New York City Is Safe, Really

One is safer in Times Square at midnight than on a desolate country road after sundown.  But I can’t convince my Midwest cousin of that, though.

“I’m just a hillbilly girl.  I’m not sure I can do it,” she said during a recent call, echoing the sentiments of others I know.

She used the “h” word to downplay her navigation skills.  Yet, this is a 40-something woman who traveled from Cincinnati to Tampa with two elderly stroke victims – my mother and hers – and their wheelchairs, navigating planes, airports, taxis and hotels, so I’m confident she can do “it,” whatever “it” is.

She, however, is not.  Instead of jumping at the chance to visit while she’s relocated in nearby Hartford, she rattled on excessively about her accidental detour through Harlem when she took a wrong turn while driving from Ohio to Connecticut. I resisted the urge to mention St. Louis – a Midwest city – is the most dangerous U.S. city.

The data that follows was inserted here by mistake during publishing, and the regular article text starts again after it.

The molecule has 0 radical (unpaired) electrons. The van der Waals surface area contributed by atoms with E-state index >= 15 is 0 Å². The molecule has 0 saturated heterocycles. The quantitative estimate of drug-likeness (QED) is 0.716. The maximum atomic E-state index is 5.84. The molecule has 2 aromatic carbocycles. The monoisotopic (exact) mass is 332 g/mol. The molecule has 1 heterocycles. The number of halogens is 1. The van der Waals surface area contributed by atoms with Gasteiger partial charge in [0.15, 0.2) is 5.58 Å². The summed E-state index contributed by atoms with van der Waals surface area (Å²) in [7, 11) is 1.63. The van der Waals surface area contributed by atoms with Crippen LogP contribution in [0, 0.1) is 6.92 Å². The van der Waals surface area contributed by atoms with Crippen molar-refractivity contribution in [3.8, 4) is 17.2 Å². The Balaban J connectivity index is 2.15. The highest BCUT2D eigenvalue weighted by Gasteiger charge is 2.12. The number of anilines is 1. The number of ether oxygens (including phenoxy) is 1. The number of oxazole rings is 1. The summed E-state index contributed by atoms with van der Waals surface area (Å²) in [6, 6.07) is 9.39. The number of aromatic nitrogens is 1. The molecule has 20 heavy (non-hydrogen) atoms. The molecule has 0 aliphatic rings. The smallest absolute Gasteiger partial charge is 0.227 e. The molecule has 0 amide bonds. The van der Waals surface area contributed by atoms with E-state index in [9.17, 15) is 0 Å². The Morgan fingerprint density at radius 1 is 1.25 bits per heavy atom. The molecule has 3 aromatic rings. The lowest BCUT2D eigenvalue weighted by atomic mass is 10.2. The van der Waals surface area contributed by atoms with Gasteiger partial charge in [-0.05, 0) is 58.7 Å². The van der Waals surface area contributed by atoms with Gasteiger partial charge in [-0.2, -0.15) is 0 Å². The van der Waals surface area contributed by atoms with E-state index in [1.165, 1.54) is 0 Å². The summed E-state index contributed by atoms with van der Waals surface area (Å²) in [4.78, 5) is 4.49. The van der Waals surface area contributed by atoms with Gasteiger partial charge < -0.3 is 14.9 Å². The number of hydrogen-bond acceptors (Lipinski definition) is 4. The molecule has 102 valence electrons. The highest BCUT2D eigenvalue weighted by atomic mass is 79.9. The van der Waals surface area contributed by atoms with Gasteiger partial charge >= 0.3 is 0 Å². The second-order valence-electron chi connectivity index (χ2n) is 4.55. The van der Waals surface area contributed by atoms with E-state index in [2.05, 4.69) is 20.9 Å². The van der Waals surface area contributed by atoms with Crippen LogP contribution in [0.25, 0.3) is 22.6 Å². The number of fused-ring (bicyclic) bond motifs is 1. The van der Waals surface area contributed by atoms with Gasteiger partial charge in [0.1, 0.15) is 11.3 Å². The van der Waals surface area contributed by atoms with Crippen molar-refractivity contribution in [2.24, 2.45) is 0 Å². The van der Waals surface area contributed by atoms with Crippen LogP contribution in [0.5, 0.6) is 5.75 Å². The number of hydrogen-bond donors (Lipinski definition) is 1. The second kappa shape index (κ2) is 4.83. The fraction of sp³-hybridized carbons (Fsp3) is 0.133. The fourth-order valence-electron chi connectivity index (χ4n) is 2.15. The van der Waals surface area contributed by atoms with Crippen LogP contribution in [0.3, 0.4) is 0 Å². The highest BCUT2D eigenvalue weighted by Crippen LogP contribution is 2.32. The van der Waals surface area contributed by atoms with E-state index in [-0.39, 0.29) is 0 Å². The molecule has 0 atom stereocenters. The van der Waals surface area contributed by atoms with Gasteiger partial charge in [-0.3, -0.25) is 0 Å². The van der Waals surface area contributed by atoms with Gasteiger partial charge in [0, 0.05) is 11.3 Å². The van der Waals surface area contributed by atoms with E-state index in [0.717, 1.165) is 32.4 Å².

Her naiveté is ironic when considering that when I was in college a head was found in a cornfield a couple of miles from campus.  The southern Ohio college is known for its anti-war demonstrations and producing killer weed.  Yet, it’s the murder that made headlines, and causes me to have chills today.  Whenever I think of it I envision a scene from a Stephen King movie with cornstalks gently swaying in the wind under a steel-gray sky.

“Look, in all my years here they’ve never found a head on Broadway,” I try to reassure her.  “A body maybe.  But never a head.”

Silence.

My bet is she’ll want to discuss this over dinner at the Olive Garden.

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